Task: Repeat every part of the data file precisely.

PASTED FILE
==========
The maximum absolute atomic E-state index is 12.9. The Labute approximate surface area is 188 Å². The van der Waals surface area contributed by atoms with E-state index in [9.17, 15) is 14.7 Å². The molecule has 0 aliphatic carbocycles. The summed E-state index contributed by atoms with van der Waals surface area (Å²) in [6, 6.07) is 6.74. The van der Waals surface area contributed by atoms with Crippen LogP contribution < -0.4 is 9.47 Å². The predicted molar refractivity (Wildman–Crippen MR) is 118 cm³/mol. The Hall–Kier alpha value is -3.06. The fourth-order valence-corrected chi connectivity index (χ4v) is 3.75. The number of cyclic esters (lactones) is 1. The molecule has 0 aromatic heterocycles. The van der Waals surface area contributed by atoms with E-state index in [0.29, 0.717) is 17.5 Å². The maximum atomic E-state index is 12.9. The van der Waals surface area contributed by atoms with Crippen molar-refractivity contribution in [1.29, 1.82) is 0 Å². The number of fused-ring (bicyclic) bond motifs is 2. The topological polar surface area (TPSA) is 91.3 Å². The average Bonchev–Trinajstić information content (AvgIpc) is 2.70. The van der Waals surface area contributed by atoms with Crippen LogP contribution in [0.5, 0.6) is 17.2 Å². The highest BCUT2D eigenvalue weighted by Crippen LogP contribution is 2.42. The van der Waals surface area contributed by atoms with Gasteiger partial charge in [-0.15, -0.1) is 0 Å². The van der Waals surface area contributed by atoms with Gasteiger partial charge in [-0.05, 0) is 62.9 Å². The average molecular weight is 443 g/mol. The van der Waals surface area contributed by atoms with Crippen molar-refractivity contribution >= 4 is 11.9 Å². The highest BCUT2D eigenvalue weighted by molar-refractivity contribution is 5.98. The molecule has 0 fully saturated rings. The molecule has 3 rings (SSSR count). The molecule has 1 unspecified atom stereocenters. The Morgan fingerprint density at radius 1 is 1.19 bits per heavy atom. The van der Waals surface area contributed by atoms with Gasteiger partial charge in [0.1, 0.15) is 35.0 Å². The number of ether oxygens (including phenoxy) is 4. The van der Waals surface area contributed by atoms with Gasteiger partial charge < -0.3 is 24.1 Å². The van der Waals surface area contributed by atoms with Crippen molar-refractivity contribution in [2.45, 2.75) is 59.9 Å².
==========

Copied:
The maximum absolute atomic E-state index is 12.9. The Labute approximate surface area is 188 Å². The van der Waals surface area contributed by atoms with E-state index in [9.17, 15) is 14.7 Å². The molecule has 0 aliphatic carbocycles. The summed E-state index contributed by atoms with van der Waals surface area (Å²) in [6, 6.07) is 6.74. The van der Waals surface area contributed by atoms with Crippen LogP contribution < -0.4 is 9.47 Å². The predicted molar refractivity (Wildman–Crippen MR) is 118 cm³/mol. The Hall–Kier alpha value is -3.06. The fourth-order valence-corrected chi connectivity index (χ4v) is 3.75. The number of cyclic esters (lactones) is 1. The molecule has 0 aromatic heterocycles. The van der Waals surface area contributed by atoms with E-state index in [0.29, 0.717) is 17.5 Å². The maximum atomic E-state index is 12.9. The van der Waals surface area contributed by atoms with Crippen molar-refractivity contribution in [1.29, 1.82) is 0 Å². The number of fused-ring (bicyclic) bond motifs is 2. The topological polar surface area (TPSA) is 91.3 Å². The average Bonchev–Trinajstić information content (AvgIpc) is 2.70. The van der Waals surface area contributed by atoms with Crippen LogP contribution in [0.5, 0.6) is 17.2 Å². The highest BCUT2D eigenvalue weighted by Crippen LogP contribution is 2.42. The van der Waals surface area contributed by atoms with Gasteiger partial charge in [-0.15, -0.1) is 0 Å². The van der Waals surface area contributed by atoms with Gasteiger partial charge in [-0.05, 0) is 62.9 Å². The average molecular weight is 443 g/mol. The van der Waals surface area contributed by atoms with Crippen molar-refractivity contribution >= 4 is 11.9 Å². The highest BCUT2D eigenvalue weighted by molar-refractivity contribution is 5.98. The molecule has 0 fully saturated rings. The molecule has 3 rings (SSSR count). The molecule has 1 unspecified atom stereocenters. The Morgan fingerprint density at radius 1 is 1.19 bits per heavy atom. The van der Waals surface area contributed by atoms with Gasteiger partial charge in [0.1, 0.15) is 35.0 Å². The number of ether oxygens (including phenoxy) is 4. The van der Waals surface area contributed by atoms with Gasteiger partial charge < -0.3 is 24.1 Å². The van der Waals surface area contributed by atoms with Crippen molar-refractivity contribution in [2.45, 2.75) is 59.9 Å².